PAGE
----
`DUM`

is immediately adjacent below`DEE`

;- and for all other relations immediately adjacent below
`DEE`

(say`RA1, RB1`

), pairwise`NatJoin`

ing them yields a relation immediately adjacent below each; - whereas
`DUM NatJoin RA1`

yields a relation immediately adjacent below`DUM`

; - but not immediately adjacent below
`RA1`

. - (This is not news. It's an example of the smallest non-distributive lattice
`N`

_{5}Pic 11, which appear all over relational lattice structures. What's new is me realising it appears in a very specific location in the vicinity of`DEE, DUM`

. In that Pic:`1`

corresponds to`DEE`

;`a`

corresponds to`DUM`

;`c`

corresponds to`RA1`

;`b`

corresponds to`RA½`

-- heading`A`

, body a single tuple;`0`

corresponds to`RA0 = DUM NatJoin RA1`

. In our example, there should be another relation`d`

corresponding to a different`RA?`

-- heading`A`

, body the single other possible tuple with that heading -- with route`c — RA? — 0`

bypassing the route through`b`

.)

#### Code/equations

The bonus here is I've described this location using only `NatJoin`

(which gives the lattice ordering). To talk about it, some predicates/operators would be handy:

`r1 >= r2 ≡ r1 NatJoin r2 = r2.`

greater-or-equal in the lattice ordering.`between(r1, s, r2) ≡ r1 >= s & s >= r2.`

`apart(r1, r2) ≡ ∃ s. (r1 >= s & r1 ≠ s & s >= r2 & s ≠ r2).`

below, but not immediately adjacent`adj(r1, r2) ≡ (r1 >= r2 & r1 ≠ r2 & (∀ s (between(r1, s, r2) ≡ r1 = s | s = r2))).`

immediately adjacent below`DUM`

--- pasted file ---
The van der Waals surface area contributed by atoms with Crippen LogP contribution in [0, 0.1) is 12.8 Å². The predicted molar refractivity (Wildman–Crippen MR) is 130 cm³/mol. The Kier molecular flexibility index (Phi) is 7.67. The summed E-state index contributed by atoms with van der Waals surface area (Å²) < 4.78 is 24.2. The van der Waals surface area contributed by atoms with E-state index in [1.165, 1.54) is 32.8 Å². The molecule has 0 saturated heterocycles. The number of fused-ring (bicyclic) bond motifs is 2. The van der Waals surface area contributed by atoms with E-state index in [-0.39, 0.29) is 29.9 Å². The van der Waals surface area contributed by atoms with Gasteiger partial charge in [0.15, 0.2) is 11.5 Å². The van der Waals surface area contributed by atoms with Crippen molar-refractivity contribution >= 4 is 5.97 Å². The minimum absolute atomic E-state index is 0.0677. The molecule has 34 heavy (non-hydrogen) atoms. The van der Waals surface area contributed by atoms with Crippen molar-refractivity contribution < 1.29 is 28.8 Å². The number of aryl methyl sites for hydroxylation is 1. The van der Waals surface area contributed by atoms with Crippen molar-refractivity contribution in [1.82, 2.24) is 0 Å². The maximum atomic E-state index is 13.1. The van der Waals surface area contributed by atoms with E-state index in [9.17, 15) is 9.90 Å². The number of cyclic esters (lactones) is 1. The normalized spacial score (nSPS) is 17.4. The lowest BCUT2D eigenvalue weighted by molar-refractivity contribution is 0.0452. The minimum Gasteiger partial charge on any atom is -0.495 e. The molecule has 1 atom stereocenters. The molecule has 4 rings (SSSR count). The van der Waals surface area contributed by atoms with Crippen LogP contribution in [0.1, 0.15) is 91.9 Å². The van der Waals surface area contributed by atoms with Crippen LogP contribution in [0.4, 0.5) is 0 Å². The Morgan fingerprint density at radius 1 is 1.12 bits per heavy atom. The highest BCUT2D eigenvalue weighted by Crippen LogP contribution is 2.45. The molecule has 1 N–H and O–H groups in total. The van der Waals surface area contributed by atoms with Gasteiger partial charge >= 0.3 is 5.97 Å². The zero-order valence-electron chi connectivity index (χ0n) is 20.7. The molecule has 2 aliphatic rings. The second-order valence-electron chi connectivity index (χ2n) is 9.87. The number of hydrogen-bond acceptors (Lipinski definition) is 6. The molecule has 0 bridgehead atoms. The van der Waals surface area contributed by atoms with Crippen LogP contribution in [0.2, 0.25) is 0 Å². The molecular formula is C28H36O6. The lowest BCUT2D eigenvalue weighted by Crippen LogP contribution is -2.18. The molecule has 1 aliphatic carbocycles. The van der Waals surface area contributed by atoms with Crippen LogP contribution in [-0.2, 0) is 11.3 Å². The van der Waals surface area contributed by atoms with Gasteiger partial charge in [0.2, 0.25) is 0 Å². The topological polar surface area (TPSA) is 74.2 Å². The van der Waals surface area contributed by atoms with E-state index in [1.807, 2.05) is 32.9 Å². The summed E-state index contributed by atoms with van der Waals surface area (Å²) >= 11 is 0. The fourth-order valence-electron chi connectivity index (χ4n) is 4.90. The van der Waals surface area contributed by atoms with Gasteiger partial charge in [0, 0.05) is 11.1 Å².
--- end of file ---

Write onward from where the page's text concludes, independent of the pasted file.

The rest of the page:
given by:`adj(DEE, DUM)`

`& ( ∀ r1. (adj(DEE, r1) & r1 ≠ DUM) → ( adj(DUM, DUM NatJoin r1) & apart(r1, DUM NatJoin r1) ) ).`

- Prover9 tells me this fixes
`DUM`

uniquely. - Also confirms this holds:
`r1 NatJoin DUM ≠ r1 ≡ r1 InnerUnion DUM = DEE`

. Two equivalent ways to tell if a relation is empty. - Sadly, that axiom/predicates are in 'non-positive' form: There's not-equals, existential quant, nested universal quant, nested disjunction. We can shuffle the equations around, but we'd still get a non-positive somewhere.

Now I can define those problematic operators (`NotMatching, project, Remove`

) using `DUM`

, especially `... NatJoin DUM`

for `emptify( )`

. And some of the equations I expect to hold get proven; and none of them can Mace4 provide a counter-example. **But** most of them can't be proven -- even after several hours of running -- and that's because of the non-positive forms.

#### Degenerate attribute types

Coming back to the presumption about attribute types.

- Types with no possible values (
*TTM*`Omega`

?) are (surprisingly) not a difficulty. - Consider a Relation with attribute name
`E`

of that type, heading`{E T`

_{0}`}`

; - there's only on possible relation value
`RE0 = REL{E T`

_{0}`} {}`

. `RE0`

is immediately adjacent below`DUM`

, but not adjacent to`DEE`

-- precisely because`DUM`

intervenes.- So
`RE0`

won't be considered for its location in the vicinity of`DEE`

. - OTOH attribute types with exactly one possibly value are dodgy.
- Consider Relations with attribute name
`D`

of that unitype. - There's two possible relation values
`RD1 = REL{D T`

_{1}`} {D TheValue}; RD0 = REL{D T`

_{1}`} {}.`

`RD1`

is immediately adjacent below`DEE`

;`RD0 = DUM NatJoin RD1`

is immediately adjacent below*both*`DUM`

and`RD1`

.- So by the definition above, the appearance of
`RD1, RD0`

in the lattice would make it impossible to uniquely identify`DUM`

. - The definition requires
`Rx1`

to be apart from`Rx0 = DUM NatJoin Rx1`

for all attributes`x`

. This in effect rules out attribute types of cardinality 1. In the words of that acute observer of schoolroom algebra Lauren Cooper, "Am I bovvered?".